Leonardo da Vinci, the archetypal Renaissance man, believed ideas pertinent to one realm do not exist in isolation but inform and relate to other ideas in other realms.
His credo could be the watchword for Rochester Institute of Technology students in the Golisano Institute for Sustainability’s doctoral, master of science and master of architecture programs.
Though new as an academic discipline, sustainability in a way harks back to the Renaissance, a time when scholars distinguished less between arts and sciences we now cordon off as largely separate disciplines, said Paul Stiebitz, associate academic director and a co-founder of GIS.
Just as da Vinci delved equally into art, mechanical engineering, architecture, anatomy and physics, so does the modern-day sustainability institute seek to pull together disciplines that had slipped into isolating specialization, Stiebitz said.
Advanced degree candidates at GIS can choose an area of concentration from among five programs-sustainable products and production systems, sustainable energy, sustainable mobility, eco-IT and built systems sustainability. But each program’s curriculum is multidisciplinary and related to the others, Stiebitz said.
Such overlap is a necessary feature of any sustainability program, said Paul Rowland, executive director of the Association for the Advancement of Sustainability in Higher Education, based in Denver. Sustainability means using resources in a way that does not deplete them.
With Earth’s population of 7 billion consuming larger and larger gulps of the planet’s raw materials, achievement of sustainability entails reimagining much, if not all, of how we do things now, Rowland said. Changing isolated parts of the systems that keep our civilization running will not do enough.
GIS director Nabil Nasr, Stiebitz and Dennis Andrejko, chairman of the GIS architecture program, concur.
Andrejko encourages architecture students to look at natural systems for inspiration and to incorporate elements such as geothermal heating and wind and solar power in structures they design.
"Most people don’t realize that buildings are responsible for 50 percent of the carbon we put into the atmosphere. Everybody thinks it’s transportation that’s responsible, but buildings do more," he said.
He asks GIS architecture students to work incrementally toward a goal of designing carbon-neutral buildings within the next 20 years. The institute’s building with expanses of glass that supplement artificial lighting and figure prominently in the structure’s heating and cooling systems serves as a teaching tool.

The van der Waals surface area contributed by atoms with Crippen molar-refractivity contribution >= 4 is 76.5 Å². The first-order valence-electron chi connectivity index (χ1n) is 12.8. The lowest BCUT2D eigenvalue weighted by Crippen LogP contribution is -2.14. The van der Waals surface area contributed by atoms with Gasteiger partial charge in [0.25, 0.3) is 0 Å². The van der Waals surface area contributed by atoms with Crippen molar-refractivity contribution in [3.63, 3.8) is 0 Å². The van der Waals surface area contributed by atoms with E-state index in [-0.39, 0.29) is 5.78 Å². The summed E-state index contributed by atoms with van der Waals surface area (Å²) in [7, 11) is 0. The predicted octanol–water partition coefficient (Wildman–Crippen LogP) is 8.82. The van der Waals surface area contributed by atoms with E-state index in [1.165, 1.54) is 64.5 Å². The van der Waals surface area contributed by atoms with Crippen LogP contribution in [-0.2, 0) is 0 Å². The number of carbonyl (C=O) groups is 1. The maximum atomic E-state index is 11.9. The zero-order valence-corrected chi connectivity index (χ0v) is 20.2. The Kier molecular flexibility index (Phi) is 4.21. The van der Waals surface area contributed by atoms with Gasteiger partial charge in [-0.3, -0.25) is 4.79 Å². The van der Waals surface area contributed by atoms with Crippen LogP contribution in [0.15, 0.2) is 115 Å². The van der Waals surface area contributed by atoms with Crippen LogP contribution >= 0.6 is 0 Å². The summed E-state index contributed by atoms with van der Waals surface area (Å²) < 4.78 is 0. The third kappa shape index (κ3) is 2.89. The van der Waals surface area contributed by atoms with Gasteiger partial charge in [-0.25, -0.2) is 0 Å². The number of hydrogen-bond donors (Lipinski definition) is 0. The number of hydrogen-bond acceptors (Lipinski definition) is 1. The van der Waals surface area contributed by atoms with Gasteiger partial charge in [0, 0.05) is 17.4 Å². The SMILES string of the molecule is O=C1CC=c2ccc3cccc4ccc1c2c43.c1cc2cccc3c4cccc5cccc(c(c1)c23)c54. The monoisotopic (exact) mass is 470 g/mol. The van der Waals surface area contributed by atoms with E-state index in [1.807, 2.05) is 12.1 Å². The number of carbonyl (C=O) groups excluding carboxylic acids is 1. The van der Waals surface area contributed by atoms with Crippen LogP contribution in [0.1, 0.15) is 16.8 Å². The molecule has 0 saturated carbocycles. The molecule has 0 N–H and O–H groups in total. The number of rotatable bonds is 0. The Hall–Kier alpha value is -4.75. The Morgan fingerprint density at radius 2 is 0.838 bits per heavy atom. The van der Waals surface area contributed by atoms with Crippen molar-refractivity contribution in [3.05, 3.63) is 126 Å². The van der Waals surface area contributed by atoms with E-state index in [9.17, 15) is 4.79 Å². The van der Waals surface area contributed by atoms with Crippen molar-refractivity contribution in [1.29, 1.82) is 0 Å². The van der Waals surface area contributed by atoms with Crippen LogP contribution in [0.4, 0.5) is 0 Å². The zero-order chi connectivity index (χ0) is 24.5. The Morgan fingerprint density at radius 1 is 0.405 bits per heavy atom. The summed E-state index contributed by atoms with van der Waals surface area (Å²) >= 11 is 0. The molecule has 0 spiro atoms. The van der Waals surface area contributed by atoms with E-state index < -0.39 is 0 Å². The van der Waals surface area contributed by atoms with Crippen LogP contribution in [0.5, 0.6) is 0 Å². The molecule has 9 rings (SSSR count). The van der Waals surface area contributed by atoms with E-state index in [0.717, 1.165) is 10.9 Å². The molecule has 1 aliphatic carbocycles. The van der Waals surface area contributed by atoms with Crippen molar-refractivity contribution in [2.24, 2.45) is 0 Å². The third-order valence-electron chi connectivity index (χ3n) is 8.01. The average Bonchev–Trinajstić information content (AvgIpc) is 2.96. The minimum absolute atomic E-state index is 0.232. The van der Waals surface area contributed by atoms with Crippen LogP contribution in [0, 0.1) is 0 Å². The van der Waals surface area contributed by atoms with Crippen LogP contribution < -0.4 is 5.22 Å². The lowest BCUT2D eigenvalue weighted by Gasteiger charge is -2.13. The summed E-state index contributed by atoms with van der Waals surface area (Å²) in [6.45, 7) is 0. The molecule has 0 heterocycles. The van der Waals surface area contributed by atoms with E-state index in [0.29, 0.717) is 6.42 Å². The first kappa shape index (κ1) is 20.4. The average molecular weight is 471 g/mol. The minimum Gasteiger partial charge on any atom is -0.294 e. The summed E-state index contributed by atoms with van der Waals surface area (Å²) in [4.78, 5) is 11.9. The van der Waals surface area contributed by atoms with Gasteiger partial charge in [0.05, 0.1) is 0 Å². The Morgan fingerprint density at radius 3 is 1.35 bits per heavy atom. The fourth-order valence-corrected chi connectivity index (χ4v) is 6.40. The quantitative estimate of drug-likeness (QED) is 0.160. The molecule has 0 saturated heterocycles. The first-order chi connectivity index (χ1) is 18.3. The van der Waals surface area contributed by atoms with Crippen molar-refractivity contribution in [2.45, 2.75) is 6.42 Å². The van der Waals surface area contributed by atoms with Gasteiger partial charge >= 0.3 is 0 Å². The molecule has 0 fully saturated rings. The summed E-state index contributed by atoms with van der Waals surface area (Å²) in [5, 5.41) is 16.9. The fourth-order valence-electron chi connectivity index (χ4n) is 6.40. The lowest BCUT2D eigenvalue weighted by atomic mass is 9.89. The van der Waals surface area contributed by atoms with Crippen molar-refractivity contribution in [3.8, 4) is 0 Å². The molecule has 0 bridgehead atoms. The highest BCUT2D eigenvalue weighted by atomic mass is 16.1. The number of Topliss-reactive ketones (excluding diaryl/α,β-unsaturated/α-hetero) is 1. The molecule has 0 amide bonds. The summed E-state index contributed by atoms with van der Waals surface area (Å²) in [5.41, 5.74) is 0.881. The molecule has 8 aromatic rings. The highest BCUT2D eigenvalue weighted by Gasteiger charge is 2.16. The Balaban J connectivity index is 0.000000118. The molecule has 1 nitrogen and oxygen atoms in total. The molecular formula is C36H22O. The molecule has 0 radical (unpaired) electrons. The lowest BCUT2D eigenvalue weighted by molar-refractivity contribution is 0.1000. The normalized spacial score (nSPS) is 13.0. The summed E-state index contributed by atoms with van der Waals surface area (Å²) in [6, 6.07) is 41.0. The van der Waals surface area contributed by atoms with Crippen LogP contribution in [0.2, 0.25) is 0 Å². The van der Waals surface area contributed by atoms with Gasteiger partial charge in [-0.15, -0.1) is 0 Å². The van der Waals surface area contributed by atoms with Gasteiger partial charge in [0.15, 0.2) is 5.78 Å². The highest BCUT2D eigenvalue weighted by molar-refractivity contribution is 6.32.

Andrejko, Nasr and Stiebitz see the engineers, industrial designers and architects GIS is turning out as the vanguard of a movement that could remake how we produce and move goods, how we travel, how we house ourselves and how we arrange our workplaces.
There are 300 to 400 graduate sustainability programs offered by U.S. and Canadian schools, Rowland said. As many as 100 more are coming online annually in what Rowland described as a steady stream of additions to the infant academic discipline. RIT’s concentration on sustainable products and production systems is rare, however.
"I just used RIT’s program as an example in a talk I gave last week," he said. "It’s one of maybe three or four like it in the U.S. and Canada."
The program out of necessity must pull together far-flung but related elements that make up the industrial economy’s manufacturing and supply chains, Stiebitz said. For that reason, he believes, the program ultimately will have an outsize effect.
But while GIS and its kindred sustainability programs seek to profoundly change much of the way the industrialized world operates, the changes sustainability demands do not need to be a complete break with the past, Stiebitz added.
"Ninety-nine percent of our academic programs grew out of existing programs," he said. "But it’s a new way of looking at them."
Andrejko said he sees the twist designers of sustainable systems should seek to give to current design methods as a return to more traditional ways of seeing things.
"It’s like what the Native Americans say," he said, repeating an Iroquois maxim exhorting planners to consider what effect their actions could have on descendants seven generations hence.
Nasr conceived of the sustainability institute some seven years ago. Excited by the concept, Stiebitz decided to come out of retirement to help realize Nasr’s vision.
"We talked to industry people, engineers and educators," Stiebitz says. "We asked what skills would be needed and then began to think about how to deliver a program."
Initially bolstered by a Henry Luce Foundation grant, the sustainability institute became a reality in 2007 when Thomas Golisano, the billionaire chairman and founder of Paychex Inc., gave RIT $10 million to endow the institute that bears his name. Ground was broken for building in April 2011.
Still in its infancy, the RIT sustainability program has graduated one Ph.D. and one M.S. candidate. Four candidates in each of the graduate programs are in the pipeline. Stiebitz expects the number to increase.
While it is not clear how much of an effect a growing cadre of engineers, industrial designers, architects and others schooled in the precepts of sustainability will have on industry, Rowland thinks change might come sooner than some expect.
Rather than taking bottom-rung jobs in established industries where they would have to ascend in a hierarchy before they would have much say in how things are done, a high percentage of sustainability program graduates are striking out as consultants or founding startups.
"They tend to be entrepreneurial, and they’re impatient," Rowland said. "They want to start having an effect right away."
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